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RESEND: NZ dollar jumps vs broadly weaker pound as UK exit polls point to hung parliament

Friday 9th June 2017

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The New Zealand dollar lurched higher against the British pound after initial exit polls suggested a hung parliament in the UK, potentially delaying Britain's departure from the European Union and stalling initiatives such as a new trade deal for Kiwi exporters.

The kiwi jumped as high as 56.69 British pence, and was trading at 56.42 pence as at 10am from 55.74 pence as at 8am and ahead of the poll. The pound fell about 1.6 percent against the greenback to US$1.2704.

BBC News reported a survey taken at polling stations across the UK suggested sitting Prime Minister Theresa May's Conservatives could get 314 seats, short of an absolute majority, while the opposition Labour would get 266. The result, if confirmed, would mean May would have to form a coalition or attempt to govern with the backing of other smaller parties.

The pound took an immediate tumble because “a hung parliament will just make May's position harder,” said Stuart Ive, OMF private client adviser. "It would just make it a lot more difficult to progress anything through parliament."

Critically, May might run into obstacles regarding her plans for Britain's departure from the European Union. "Not only will every move of Brexit have to go through every member of the EU, it will also have to go through every member of the UK parliament," said Ive.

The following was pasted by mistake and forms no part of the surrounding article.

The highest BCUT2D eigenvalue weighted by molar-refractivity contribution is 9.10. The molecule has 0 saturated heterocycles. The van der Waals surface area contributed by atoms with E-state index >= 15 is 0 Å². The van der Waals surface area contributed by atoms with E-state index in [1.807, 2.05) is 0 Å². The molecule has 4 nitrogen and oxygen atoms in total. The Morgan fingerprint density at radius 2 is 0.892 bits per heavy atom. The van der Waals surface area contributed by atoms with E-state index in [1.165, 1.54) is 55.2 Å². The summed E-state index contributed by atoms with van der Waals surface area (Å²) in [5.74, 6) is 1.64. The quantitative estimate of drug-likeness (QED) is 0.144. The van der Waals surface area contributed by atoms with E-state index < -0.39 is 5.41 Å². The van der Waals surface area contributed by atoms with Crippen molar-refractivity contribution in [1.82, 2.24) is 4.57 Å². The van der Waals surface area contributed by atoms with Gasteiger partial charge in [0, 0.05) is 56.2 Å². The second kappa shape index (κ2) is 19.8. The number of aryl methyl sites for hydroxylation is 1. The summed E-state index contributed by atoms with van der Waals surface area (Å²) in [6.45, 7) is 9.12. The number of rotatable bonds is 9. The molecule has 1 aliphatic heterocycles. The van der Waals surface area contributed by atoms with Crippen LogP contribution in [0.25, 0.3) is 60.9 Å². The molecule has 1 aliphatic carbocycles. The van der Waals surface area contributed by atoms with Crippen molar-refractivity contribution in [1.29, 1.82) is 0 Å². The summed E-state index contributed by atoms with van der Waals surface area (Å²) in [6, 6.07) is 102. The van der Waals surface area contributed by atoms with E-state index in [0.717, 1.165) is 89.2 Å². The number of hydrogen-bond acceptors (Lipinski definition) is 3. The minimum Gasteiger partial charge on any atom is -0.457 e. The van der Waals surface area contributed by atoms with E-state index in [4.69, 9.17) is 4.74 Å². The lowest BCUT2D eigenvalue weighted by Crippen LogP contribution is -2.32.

While the kiwi gained against the pound, it fell against the US dollar and was trading at 71.93 US cents versus 72.15 cents as at 8am in a global risk-off move due to the heightened uncertainty. For New Zealand, any delays in Brexit and a hung parliament in the UK could create difficulties for New Zealand when it comes to negotiating a bilateral trade deal.

"It just leads to more uncertainty about how Brexit is going to work. As exporters into that market, there would be some challenges," said Phil Borkin, an economist at ANZ Bank New Zealand.

OMF's Ive also said it creates more difficulties but noted that the exit polls are just an early indicator. He said the picture would become clearer around 1pm local time as official results roll in.

(BusinessDesk)

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